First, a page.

Systematically, Anwar Maqsood, through his brilliant wit and serious undertones shows us what it means to be a Pakistani in 2012 – through the eyes of those who envisioned it in 1947. In the words of my friend Zaina Batool: It was a play about cathartic humor at a very hopeless situation, and the audience was certainly not sparing in their appreciation of the acid wit and satire. I laughed every few minutes during the play, even though some of the references were dated and hard for me to follow.
However, this wasn’t just a comedy play. It was a glimpse of the disappointment Pakistan’s founding fathers would feel if they knew what it had become, and it was heart-wrenching. After an intense and emotionally charged final scene – in which a young girl named Fatima lifts our hopes up by quoting Jinnah’s words of religious equality and then dashes them to pieces with a high-pitched girlish squeal screaming the name Christopher Lee – the play ended on a note of hope. It was empty hope. It was Anwar Maqsood’s consolation prize to us: false hope in the absence of real hope. The prospect of the youth effecting change in our country was overridden by thoughts of how past generations have failed this country.
It was a devastating blow to our hearts. The Quaid’s emotion was tangible. I could feel the love and hope in his voice as he beheld young Fatima in front of him, asking for his autograph, quoting his famous speech. My heart soared for that moment, a smile lit up my face. I was transported into an idyllic state of delusion, because two seconds later, Fatima turned into a squealing teenage girl, happy that she had just met a famous actor. My heart broke, and I felt tears flowing freely down my cheeks. She had not recognized Jinnah, the man I hold in great esteem, the man who made this country, but a mere actor – a man who played his part in a movie some years go – a lesser being, by far.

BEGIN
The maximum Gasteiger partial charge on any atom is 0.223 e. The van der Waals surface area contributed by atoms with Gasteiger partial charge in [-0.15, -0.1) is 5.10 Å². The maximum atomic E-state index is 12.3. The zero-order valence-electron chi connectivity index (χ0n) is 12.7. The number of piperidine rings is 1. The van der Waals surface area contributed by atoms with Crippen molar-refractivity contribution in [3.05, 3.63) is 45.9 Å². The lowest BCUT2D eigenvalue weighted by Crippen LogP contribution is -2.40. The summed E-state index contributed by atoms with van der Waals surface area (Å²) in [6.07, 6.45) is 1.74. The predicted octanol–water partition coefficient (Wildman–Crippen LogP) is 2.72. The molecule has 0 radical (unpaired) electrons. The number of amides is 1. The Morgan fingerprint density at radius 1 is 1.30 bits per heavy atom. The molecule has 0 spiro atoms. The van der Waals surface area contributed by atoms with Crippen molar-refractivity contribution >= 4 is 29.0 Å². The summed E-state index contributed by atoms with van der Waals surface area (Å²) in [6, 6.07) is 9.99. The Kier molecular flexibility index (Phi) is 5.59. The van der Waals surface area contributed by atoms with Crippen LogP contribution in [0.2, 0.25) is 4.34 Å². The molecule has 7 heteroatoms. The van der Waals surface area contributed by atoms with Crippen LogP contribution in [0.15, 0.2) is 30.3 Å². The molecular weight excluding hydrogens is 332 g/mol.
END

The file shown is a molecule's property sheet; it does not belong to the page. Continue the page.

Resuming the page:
The most memorable part of the play was Quaid’s monologue at the end – his face contorted with pain after realizing his country was a failed state, his voice breaking as he repeated bits from his famous 15th August speech in a last attempt to shame the audience into becoming better and less unscrupulous citizens. [Insert actor’s name]’s performance was haunting. The atmosphere in the hall had changed. An almost tangible sorrow had descended upon the audience; the kind of pain that accompanies the realization that your country is well on its way to self-destruction.
After a standing ovation, I left the play with a heavy heart. I couldn’t help but think things had gone wrong for Pakistan, and I am still searching for a way to believe that our country’s fate isn’t as bleak as its history would suggest.
Afterwards, I read a retweet by Raza Rumi saying how Pakistanis never felt guilty, and I just want to say, I was guilty. I was ashamed. Through my tears, I felt dirty. It was my fault. I was a contributor. It would be a shame if those of us who can afford to pay Rs. 1500 and dress up in our best clothes to go watch an exclusive play in the country’s capital cannot learn a long-term lesson from that very play. On my way out of the theater, I saw a girl stooping to pick up dropped candy wrappers from between the seats. I don’t know her, and I’ll probably never see her again, but I said a little prayer for her in my heart, and I can only hope that everyone stops to clean up the trash we’ve littered this country with.